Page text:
Randomized controlled trials are often described as the gold standard by which reliable medical knowledge is validated. They constitute the most persuasive way to test the validity of hypotheses that emerge from phase 2 studies. Randomization is central to ruling out the confounding factors, especially patient selection biases that confound comparisons of an investigational therapy with historical controls, and treatment biases that may reflect practice at a single institution.
Oncology is noteworthy in its commitment to clinical trials, including phase 3 randomized trials. The NCI has the most developed system of clinical trial support of any of the institutes of the NIH. The NCI cancer cooperative groups have existed for 50 years. The NCI also supports clinical trials through its comprehensive cancer centers and through community cancer centers. ASCO has exercised leadership in the promotion of cancer clinical trials. Its annual meetings present the results of many clinical trials and include sessions on the organization and conduct of such trials.
It is essential, nevertheless, to recognize that deep ambivalence exists within medicine, including oncology, toward randomized clinical trials. Harry Marks (1997) provided a historical account of the struggle to establish the importance of randomized clinical trials in medicine after World War II. Barron Lerner (2001)
documented the complex process by which randomized trials came to be adopted as a guide to clinical practice in oncology, especially in the challenge by Bernard Fisher to the Halstead radical mastectomy in breast cancer.
Phase 3 randomized trials are clearly difficult to mount (as we discuss in chapter 8). An oft-cited figure is that only 3%-5% of adult cancer patients are entered into randomized clinical trials. This is due to many factors, prominent among them patient resistance to randomization. On the one hand, ineffective standard therapy may encourage patients to seek experimental treatment outside of trials. Patients with a terminal illness, such as stage IV breast cancer, may say that they have nothing to lose from seeking access to new treatments, further complicating efforts to conduct randomized trials. On the other hand, some patients may be unwilling to risk exposure to the experimental procedure within a trial, viewing the untested negatively. Physician incentives to encourage patient participation in randomized trials are often weak or negative. Although some compensation for research is generally provided, the time required to persuade a patient to enter a trial is often substantial and seldom compensated. The costs of care for a patient who is randomized to the experimental treatment are often not compensated, further costing physicians money.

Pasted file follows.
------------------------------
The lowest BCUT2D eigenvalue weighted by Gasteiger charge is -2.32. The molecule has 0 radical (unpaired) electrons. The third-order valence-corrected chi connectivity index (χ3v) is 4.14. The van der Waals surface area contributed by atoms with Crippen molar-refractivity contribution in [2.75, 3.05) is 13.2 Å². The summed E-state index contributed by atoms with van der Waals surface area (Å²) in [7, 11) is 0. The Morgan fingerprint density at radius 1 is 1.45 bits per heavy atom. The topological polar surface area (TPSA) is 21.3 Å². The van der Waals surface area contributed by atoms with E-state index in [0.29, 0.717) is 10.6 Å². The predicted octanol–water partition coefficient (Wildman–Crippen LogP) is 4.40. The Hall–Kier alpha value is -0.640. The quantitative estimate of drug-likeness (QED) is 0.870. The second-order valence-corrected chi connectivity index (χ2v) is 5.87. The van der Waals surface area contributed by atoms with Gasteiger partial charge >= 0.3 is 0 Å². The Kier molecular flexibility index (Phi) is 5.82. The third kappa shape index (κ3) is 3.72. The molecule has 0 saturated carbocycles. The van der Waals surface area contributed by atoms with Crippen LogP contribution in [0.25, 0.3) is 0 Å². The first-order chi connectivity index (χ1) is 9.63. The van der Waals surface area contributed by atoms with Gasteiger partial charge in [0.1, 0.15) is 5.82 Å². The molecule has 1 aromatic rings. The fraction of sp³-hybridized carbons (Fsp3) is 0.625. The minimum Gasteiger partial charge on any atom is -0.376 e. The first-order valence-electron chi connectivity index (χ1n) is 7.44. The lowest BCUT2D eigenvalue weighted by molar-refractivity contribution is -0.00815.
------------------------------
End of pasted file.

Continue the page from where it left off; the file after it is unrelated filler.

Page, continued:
Ambivalence among many oncologists must be counted among the difficulties of organizing randomized trials. Belief in the value of trials may conflict with belief in the value of a treatment outside a trial. In 1991, Belanger et al. reported on a survey of 230 oncologists about "the impact of clinical trials" on their preferred methods of treating breast cancer. They found that preferred treatments for primary breast cancer and inflammatory breast cancer were supported by clinical trials; that adjuvant chemotherapy for node-negative breast cancer was not based on consistent improvement in survival; and that adjuvant chemotherapy for postmenopausal women with node-positive breast cancer was contrary to results from large randomized clinical trials. They suggested "that even large randomized clinical trials may have a minimal impact on practice if their results run counter to belief in the value of the treatment" (p. 7).
Oncology was divided about the need for phase 3 randomized clinical trials of HDC/ABMT. Skeptics believed such trials were essential to determine whether the procedure was superior to standard therapy. Believers, with varying degrees of enthusiasm, believed that the results of phase 2 studies justified wider clinical use of the procedure without trials. Some regarded phase 2 results as so persuasive that randomization was unethical. Others straddled both camps. Peters both acknowledged the importance of clinical trials and played a major role in organizing them but firmly believed that trials would confirm the superiority of HDC/ABMT. Simultaneously, he advocated that insurance companies should cover the procedure as effective treatment. Still others thought that the responsiveness of metastatic breast cancer to HDC/ABMT could be extrapolated to stage II high-risk breast cancer, even though the biology was different. These divisions within oncology were masked to patients and the general public. Many enthusiasts, in Henderson's view (2002), found themselves torn between their own uncertainty about the procedure and the need to defend it so claims to insurers would not be denied and so the medical profession, not health insurers, would decide its value.
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